Andy Warhol Hammer and Sickle (F & S II.161-164)Facts | History | Meaning
Catalogue Title: Hammer and Sickle (F & S II.161-164) Year: 1977 Size 30 x 40″ 76.2 x 101.6cm Medium: Portfolio of four screenprints on Strathmore Bristol Paper Edition: Edition of 50, 10 AP, 2 PP, 1 HC, signed and numbered in pencil on lower left.
Andy Warhol Hammer and Sickle (F & S II.161-164)Meaning & History
After seeing the Hammer and Sickle graffitied on the streets of Italy, Warhol appropriated the Socialist emblem in his own pop Pantheon. The portfolio is a striking example of the artist's ability to divorce politcally and socially loaded images from their contexts.
Hammer and Sickle is a portfolio of four screenprints self-published by the artist in 1977. They depict the socialist emblem of the two tools, seen on the Soviet Union flag and used to symbolise international Communism. Each print, large in scale, frames the hammer and sickle in a different position, thus dismantling the original symbol that unifies the two.
Hammer and Sickle is arguably one of Warhol’s most nuanced and complex works in terms of his reworking of iconography. The hammer and sickle, though most known for its appropriation during the soviet Union, has a long history of representing the struggle of proletarian workers (constructors and farmers utilising these tools in their daily life). Whilst Warhol was touring Italy for his Ladies and Gentlemen exhibition in 1975, he saw graffiti of the symbol everywhere spray-painted by the Italian populace, who were largely left-wing. Ever-quick to respond to his environment, upon his return, the artist enlisted his studio assistant Ronnie Cutrone to search for representations of communism in bookstores and in shops. Yet, the pair found that nothing would suffice as well as a real hammer and sickle that was eventually purchased from a hardware shop. Its three dimensionality would add dynamism to the final works, as Cutrone laid the tools out in a multitude of ways and photographed them, with Warhol carefully selecting which ones to draw.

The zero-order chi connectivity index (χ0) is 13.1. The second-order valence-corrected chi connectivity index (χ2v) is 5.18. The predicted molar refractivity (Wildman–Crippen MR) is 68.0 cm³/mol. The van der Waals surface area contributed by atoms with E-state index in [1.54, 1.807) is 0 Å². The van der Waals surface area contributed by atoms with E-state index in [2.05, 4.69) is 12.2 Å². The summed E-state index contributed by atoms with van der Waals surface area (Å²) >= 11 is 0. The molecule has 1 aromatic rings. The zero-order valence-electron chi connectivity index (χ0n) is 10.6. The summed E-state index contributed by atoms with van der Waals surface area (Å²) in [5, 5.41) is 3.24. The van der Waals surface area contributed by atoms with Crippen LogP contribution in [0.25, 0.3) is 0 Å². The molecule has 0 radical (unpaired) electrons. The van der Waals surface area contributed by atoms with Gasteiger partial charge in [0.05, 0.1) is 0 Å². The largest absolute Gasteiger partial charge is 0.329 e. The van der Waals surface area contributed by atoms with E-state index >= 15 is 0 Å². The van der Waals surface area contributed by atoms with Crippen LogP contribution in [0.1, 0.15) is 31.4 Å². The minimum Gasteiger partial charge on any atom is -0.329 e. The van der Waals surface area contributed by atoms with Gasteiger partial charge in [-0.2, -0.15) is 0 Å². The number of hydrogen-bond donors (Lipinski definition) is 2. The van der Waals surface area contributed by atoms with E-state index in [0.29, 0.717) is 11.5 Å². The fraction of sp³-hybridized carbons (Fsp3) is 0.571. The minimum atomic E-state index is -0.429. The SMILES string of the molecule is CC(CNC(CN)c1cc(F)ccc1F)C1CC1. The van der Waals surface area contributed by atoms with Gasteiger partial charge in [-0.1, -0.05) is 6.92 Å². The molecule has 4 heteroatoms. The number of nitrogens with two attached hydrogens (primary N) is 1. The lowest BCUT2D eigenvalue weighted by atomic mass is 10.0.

The brilliant irony of this transmutation of politically charged symbol into store-purchased product, depicted in a still life, is not lost on the artist and should not escape the viewer’s attention: indeed the sickle distinctly bears the brand name ‘Champion no.15’. Warhol’s positioning of the tools also mirror his detachment from their original connotations by way of changing their original and most-known placement: the sickle appears upside down, in front and across the hammer. Therefore they have become literally and conceptually subverted. So autonomous are Warhol’s hammer and sickle that they begin to fragment and even totally disappear (11.165 and 11.166) against a stark white background – devoid of the propagandistic colours of red and black.
Hammer and Sickle is by no means the first instance that Warhol dealt with communism in his work. He had produced many silkscreens and screenprints of Chinese communist leader Mao Zhedong five years earlier. What it is it about communism that captivated Warhol, arguably the most capitalistic artist of the era? Perhaps the answer lies in Warhol’s wider fascination with what were deemed to be the most powerful images of the twentieth century, images that were revered, although for different reasons – such as Marilyn Monroe, J.F Kennedy and here the Hammer and Sickle. Warhol practiced emotional and artistic distance from these, and in detaching symbols from their political and social contexts, created enduring symbols entirely anew.
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